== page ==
Number of college transfer students declines sharply
The COVID-19 pandemic has significantly impacted the mobility of higher education students seeking to transfer this year, particularly those from lower-income and underserved backgrounds, according to new data released Monday by the National Clearinghouse Student Research Center.
Numbers from the Center’s latest fall COVID-19 Transfer, Mobility, and Progress Report show declines from 2019 among all three transfer categories, especially reverse transfers (or those going from four-year to two-year institutions) which posted a 19.4% drop compared with a 3.6% fall last year. Lateral transfers (or those going from four-year to other four-year institutions, for example) also sustained a steep drop of 12.6% from 3.1%.
Even students upwardly seeking to move from two-year institutions to a four-years saw a 0.7% decline. In 2019, those students moving from up from community colleges actually saw a 0.2% increase.
Overall, the transfer student rate of decline was far steeper than that of returning students – 8.1% compared with 2.4%.
The trends are not surprising given the disruption caused to students and families and other notable numbers, such as the increase in stop-out rates (16.7%) and declines in freshman enrollment (12.4%). Because of continued uncertainly and potential further economic fallout from the pandemic, the Center’s researchers expressed concern about the “lasting impact” it will have on attainment moving forward.
“Transfer is an important part of student success, enabling access to bachelor’s degrees for community college students, and critical opportunities for course-correction by students whose goals have changed or who need a stronger institutional fit,” said Doug Shapiro, Executive Director of the National Student Clearinghouse. “As the pandemic continues to constrain these avenues of institutional choice, students will face ever larger barriers to educational attainment, promising careers, and socioeconomic mobility.”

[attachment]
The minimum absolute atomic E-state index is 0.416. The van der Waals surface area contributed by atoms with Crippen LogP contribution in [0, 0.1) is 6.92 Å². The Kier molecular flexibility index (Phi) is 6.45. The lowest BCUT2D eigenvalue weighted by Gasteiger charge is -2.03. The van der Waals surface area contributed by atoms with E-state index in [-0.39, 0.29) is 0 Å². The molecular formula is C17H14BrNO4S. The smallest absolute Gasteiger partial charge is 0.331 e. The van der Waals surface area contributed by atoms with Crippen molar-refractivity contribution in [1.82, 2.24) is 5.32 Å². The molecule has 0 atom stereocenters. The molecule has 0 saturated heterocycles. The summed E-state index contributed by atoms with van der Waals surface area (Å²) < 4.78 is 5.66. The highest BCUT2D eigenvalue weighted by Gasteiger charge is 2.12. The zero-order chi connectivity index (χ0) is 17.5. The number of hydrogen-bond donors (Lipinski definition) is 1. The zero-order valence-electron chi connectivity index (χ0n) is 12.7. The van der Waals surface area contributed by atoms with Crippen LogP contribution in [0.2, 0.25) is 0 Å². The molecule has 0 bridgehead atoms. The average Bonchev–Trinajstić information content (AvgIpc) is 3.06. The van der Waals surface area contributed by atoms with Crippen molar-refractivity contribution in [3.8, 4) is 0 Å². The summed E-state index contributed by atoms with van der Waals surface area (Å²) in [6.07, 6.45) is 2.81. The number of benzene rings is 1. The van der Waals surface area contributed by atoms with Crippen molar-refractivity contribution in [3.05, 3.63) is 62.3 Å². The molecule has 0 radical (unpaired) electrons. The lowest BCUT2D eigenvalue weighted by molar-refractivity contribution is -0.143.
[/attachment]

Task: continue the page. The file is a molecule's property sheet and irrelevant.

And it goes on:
That is especially true for Black and Hispanic students. Reverse transfers and lateral transfers into community colleges saw a more than 20% drop. Black students lost ground more than any other group at private four-year institutions (9.2%) and public four-years (6.4%). Hispanic transfer students entering four-year institutions were on the rise before the pandemic, but have dropped at both privates (2.6%) and publics (0.3%). Asian transfer students notably dropped 16% at community colleges but increased at public four-years (4.6%) and at privates (6.8%).
“Today’s data show that these adverse impacts fall disproportionately on Black and Hispanic students,” Shapiro said.
The pandemic also seems to be impacting male transfer students more than female students across all age groups. Men sustained an 11.6% drop in transfer enrollment, while women transfers dropped 5.7%.
Researchers did note three interesting outliers from the overall downward trends:
- The 1.8% increase in students transferring into four-year institutions without associate degrees;
- The 2.5% increase in those who transferred in from out-of-state community colleges; and
- The increase in returning transfer students at primarily online-only institutions.
The Center plans to provide new updates for the spring of 2021. It says the latest findings are based on 92% of its institutions reporting and total some 12.5 million undergraduates who do not have bachelor’s degrees or are not dual-enrolled high school students. It says upward transfers, those going from two-year to four-year institutions, comprise nearly 50% of all transfers. Lateral transfers make up 38%, while reverse transfers account for about 12.5%.